I am thinking Monster 98, I am 5’11, 185lbs, ski like you do based on your reviews. Would you go 177(175( or 184(182ish) real world length. I have always skied longer but with little to no tip rocker and a full edge it seems the 177 makes sense. What get me thinking is the actual length, a 182 vs 175. seems like the perfect length, What are your thoughts.

    Last but most important: How are you doing?

    Matt

    • Author

      Hi, Matt – you’ve got a few questions here, so … (1) I’m not certain about weight differences between AAAttack 13 AT and non-AT. (2) I don’t think there is any reason to assume that HEAD will tweak the 105 in those ways. If they do, I think that would be great; but I wouldn’t advise holding your breath. (3) You and I are about the same height & weight, and I personally would take the 184 Monster 98, since *I* would be interested more in the ski’s off-piste performance, so there, I would take the additional length and stability and slightly greater sidecut radius. But if we were going to ski groomers all day (and especially the shorter and / or narrower the groomers), then I think the 177 would actually be a bit more fun – simply carvier / turnier. (4) Finally, I’m happy to report that I’m doing well, feeling good!

  5. Gary Chadfield October 1, 2017 Reply

    Hi
    Previous replies have confirmed my thoughts that the Kore range has replaced the Venturi 95s etc, I had been looking at the Venturi 95 as a discounted last years model ski.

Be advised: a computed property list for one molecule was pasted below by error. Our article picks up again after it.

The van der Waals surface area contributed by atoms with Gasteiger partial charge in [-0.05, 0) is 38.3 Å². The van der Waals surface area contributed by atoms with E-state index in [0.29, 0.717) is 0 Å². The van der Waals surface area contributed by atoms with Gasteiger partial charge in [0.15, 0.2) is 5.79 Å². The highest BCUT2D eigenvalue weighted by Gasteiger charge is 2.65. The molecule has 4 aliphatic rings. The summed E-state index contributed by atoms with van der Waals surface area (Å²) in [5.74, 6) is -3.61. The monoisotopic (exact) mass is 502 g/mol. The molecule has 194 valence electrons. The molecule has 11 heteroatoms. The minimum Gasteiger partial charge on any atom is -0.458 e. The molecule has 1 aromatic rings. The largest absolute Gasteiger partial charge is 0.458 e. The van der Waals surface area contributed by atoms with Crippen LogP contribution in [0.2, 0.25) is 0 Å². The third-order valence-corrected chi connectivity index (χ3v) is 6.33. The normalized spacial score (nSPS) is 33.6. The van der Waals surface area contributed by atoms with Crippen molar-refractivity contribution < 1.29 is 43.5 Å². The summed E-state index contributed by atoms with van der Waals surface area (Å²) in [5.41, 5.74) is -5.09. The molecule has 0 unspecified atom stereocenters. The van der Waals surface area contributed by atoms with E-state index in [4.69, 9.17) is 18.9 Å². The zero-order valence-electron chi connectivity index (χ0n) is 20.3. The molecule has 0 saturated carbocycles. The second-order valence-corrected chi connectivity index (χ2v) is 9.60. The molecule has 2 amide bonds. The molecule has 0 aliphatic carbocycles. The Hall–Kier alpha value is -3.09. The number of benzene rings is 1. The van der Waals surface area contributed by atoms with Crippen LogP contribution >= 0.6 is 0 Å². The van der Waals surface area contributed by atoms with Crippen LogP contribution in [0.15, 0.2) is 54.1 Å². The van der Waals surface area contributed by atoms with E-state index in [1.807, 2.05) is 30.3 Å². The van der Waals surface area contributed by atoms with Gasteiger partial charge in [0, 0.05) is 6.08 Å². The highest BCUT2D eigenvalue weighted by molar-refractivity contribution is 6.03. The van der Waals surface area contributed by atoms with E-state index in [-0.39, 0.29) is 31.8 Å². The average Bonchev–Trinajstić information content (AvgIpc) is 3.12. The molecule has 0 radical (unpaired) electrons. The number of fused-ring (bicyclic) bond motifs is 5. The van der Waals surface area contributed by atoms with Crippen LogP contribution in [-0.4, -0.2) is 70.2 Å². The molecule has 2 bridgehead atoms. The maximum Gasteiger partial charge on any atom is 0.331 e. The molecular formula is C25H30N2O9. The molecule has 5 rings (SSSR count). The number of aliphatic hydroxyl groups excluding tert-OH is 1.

Although I’m a fairly aggressive skier with 30 odd years on the planks, I’ve always been on a tight budget and never got much into the different skis, just jumped on whatever planks I had (head x1100s that I used for about 8 years till I bought some iRallys last year) and ragged them like I stole them, the 67mm 1100s were used all over the mountain, from groomers to half a metre of powder.
    I’m looking for a second ski with more float in the deep stuff than the iRallys but not sure how much I want to compromise piste performance.
    The offpiste I like is the steep chutes, trees and other tricky bits rather than surfing huge powder fields, (mainly because I never have access to huge powder fields!!!) On piste, I like the 14m radius of the iRallys, pretending that I’m a GP rider, trying to get my elbow in the snow and love the moguls.
    Kore 93 or 105?